After Kurt Cobain's suicide "Grunge" became "Alternative." It wasn't that all those bands broke up at once, just that Nirvana and the other Seattle bands were always at the center of that scene. After Cobain's death, a lot of bands not from Seattle began making their presence known.
The Alternative bands that appeared in the mid-90s were more varied than the Grunge acts. Rap was fused with metal. Ska made a brief but forgettable comeback. Many other bands were so weird that they defied easy categorization, and placing them in the Alternative category was the easiest option at the time.
When I look back at this period two bands stand out: Faith No More and Rage Against the Machine. Faith No More predated Grunge of course, but as the Grunge bands faded from the scene Faith No More got a whole lot more interesting. At around the same time Rage Against the Machine was offering something a lot harsher, a lot less introspective than Grunge. "Killing in the Name," man. That song was huge.
I saw Rage open for Primus (another Alternative band) and Alice in Chains on the Lollapalooza tour. You could tell Grunge was on its way out even then. Tool was on the second stage, and more electronic bands like White Zombie and Nine Inch Nails were mentioned heavily in our conversations.
Tool, flailing away in a corner of that huge festival, was a band I came to love. It was impossible to hear them over Front 242's irritating performance, but upon hearing them later on I was an immediate fan. Maynard James Keenan remains one of the great rock vocalists, and I enjoyed the first Perfect Circle album a lot too.
Radiohead was also getting noticed then. Their first album appeared alongside the Grunge stuff, but by the Lollapalooza show The Bends had appeared and I was a rabid fan. In the wake of Grunge that band spoke to a lot of people in Seattle, and their fanbase there endures to this day. Don't even get me started on OK Computer. I listened to that album continuously for weeks.
Korn appeared around that time too. "ArE yOu ReAdY?" Man, that song was big. Tom Morello likes to disown bands like Korn, but I think they were doing a lot more than ripping off Rage. Is some of their output ridiculous in retrospect? Of course it is, but I'd take Korn over bands like Limp Bizkit, Slipknot and Creed any day of the week.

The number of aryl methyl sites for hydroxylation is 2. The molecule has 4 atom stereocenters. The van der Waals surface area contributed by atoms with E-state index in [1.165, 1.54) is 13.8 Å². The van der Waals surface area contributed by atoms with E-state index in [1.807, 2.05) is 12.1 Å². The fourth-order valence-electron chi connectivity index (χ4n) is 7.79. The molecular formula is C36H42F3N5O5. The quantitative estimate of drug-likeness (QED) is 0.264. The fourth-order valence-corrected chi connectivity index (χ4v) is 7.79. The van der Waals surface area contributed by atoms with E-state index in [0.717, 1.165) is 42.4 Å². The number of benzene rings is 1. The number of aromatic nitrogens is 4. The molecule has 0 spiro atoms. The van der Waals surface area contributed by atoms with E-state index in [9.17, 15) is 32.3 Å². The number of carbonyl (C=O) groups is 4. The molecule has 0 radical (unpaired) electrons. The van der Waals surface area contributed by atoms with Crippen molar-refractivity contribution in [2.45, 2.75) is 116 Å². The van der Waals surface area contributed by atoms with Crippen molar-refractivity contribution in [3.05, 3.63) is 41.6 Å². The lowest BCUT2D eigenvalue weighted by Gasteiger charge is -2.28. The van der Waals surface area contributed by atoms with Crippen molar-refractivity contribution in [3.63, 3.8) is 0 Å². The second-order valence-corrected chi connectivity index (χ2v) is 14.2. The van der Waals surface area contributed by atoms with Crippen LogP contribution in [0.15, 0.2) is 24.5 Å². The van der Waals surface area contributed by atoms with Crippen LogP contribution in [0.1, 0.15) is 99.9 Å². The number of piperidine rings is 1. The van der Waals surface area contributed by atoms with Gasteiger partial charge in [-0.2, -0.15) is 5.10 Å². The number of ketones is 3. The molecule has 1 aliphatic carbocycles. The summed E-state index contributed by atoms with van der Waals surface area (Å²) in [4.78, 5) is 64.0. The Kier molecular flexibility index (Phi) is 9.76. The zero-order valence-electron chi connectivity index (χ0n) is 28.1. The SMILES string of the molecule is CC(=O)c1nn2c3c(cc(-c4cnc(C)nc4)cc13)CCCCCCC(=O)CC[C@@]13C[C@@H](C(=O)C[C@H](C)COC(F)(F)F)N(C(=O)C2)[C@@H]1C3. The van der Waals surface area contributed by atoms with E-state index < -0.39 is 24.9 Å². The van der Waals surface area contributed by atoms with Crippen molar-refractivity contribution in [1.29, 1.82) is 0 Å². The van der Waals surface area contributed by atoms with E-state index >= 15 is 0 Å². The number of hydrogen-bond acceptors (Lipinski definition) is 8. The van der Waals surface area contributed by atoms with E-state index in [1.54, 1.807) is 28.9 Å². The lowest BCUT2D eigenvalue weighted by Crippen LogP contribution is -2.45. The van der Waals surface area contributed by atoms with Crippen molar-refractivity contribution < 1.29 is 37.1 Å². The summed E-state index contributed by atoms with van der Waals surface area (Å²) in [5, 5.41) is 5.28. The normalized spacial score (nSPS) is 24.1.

Shudder to Think was more out of left field. Their album 50,000 B.C. is still one of my favorites. As Grunge began to implode, record companies signed up any band they considered "grungy," and bands like Shudder to Think were thus given their shot on MTV. The Toadies were another example of this trend.
Another plus to the demand for anything "alternative" was that bands like Bad Brains gained a bigger following. Bad Brains started as a punk band, and became something much stranger later on. I saw them open for Living Colour not long after attending Lollapalooza, and that show is still one of the best concerts I've ever been to.
Fishbone? I always hated Fishbone. Sorry. Ozomatli? Anyone remember them? I liked their first album a lot.
Other bands I remember from back then: 4 Non Blondes, Stone Temple Pilots, Frank Black, Modest Mouse, Queens of the Stone Age, the Red Hot Chili Peppers, The Smashing Pumpkins and Urge Overkill. Of these bands Frank Black was my unquestioned favorite.
Looking back at it now, the 4 Non Blondes album is somewhat embarrassing. Their vocalist is/was excellent, but man some of those lyrics are super cringey. Stone Temple Pilots, hated by many Grunge fans at the time, is pretty much universally embraced now. And without irony. I didn't like Modest Mouse and Queens of the Stone Age until much later, but I often listened to the Red Hot Chili Peppers and Urge Overkill in my car.